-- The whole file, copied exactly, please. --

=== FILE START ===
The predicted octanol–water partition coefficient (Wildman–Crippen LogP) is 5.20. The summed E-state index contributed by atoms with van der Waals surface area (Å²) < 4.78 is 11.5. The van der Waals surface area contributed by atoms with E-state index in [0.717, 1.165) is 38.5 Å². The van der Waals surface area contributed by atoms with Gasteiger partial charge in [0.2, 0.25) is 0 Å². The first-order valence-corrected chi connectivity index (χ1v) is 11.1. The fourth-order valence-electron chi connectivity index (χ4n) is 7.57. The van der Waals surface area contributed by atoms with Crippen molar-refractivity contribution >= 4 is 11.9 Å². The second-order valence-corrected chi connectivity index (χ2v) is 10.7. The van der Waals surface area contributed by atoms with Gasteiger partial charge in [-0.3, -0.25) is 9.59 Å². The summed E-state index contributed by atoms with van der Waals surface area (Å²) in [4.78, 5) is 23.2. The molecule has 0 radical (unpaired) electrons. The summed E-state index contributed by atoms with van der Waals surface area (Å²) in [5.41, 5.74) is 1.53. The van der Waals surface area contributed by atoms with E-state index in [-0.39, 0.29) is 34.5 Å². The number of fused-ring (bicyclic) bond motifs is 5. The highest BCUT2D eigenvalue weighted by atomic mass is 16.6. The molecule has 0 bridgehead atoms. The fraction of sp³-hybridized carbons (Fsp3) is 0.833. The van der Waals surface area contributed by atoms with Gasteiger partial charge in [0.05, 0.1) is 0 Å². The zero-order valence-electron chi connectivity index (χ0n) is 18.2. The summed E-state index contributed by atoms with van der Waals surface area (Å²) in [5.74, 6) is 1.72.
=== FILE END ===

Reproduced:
The predicted octanol–water partition coefficient (Wildman–Crippen LogP) is 5.20. The summed E-state index contributed by atoms with van der Waals surface area (Å²) < 4.78 is 11.5. The van der Waals surface area contributed by atoms with E-state index in [0.717, 1.165) is 38.5 Å². The van der Waals surface area contributed by atoms with Gasteiger partial charge in [0.2, 0.25) is 0 Å². The first-order valence-corrected chi connectivity index (χ1v) is 11.1. The fourth-order valence-electron chi connectivity index (χ4n) is 7.57. The van der Waals surface area contributed by atoms with Crippen molar-refractivity contribution >= 4 is 11.9 Å². The second-order valence-corrected chi connectivity index (χ2v) is 10.7. The van der Waals surface area contributed by atoms with Gasteiger partial charge in [-0.3, -0.25) is 9.59 Å². The summed E-state index contributed by atoms with van der Waals surface area (Å²) in [4.78, 5) is 23.2. The molecule has 0 radical (unpaired) electrons. The summed E-state index contributed by atoms with van der Waals surface area (Å²) in [5.41, 5.74) is 1.53. The van der Waals surface area contributed by atoms with E-state index in [-0.39, 0.29) is 34.5 Å². The number of fused-ring (bicyclic) bond motifs is 5. The highest BCUT2D eigenvalue weighted by atomic mass is 16.6. The molecule has 0 bridgehead atoms. The fraction of sp³-hybridized carbons (Fsp3) is 0.833. The van der Waals surface area contributed by atoms with Gasteiger partial charge in [0.05, 0.1) is 0 Å². The zero-order valence-electron chi connectivity index (χ0n) is 18.2. The summed E-state index contributed by atoms with van der Waals surface area (Å²) in [5.74, 6) is 1.72.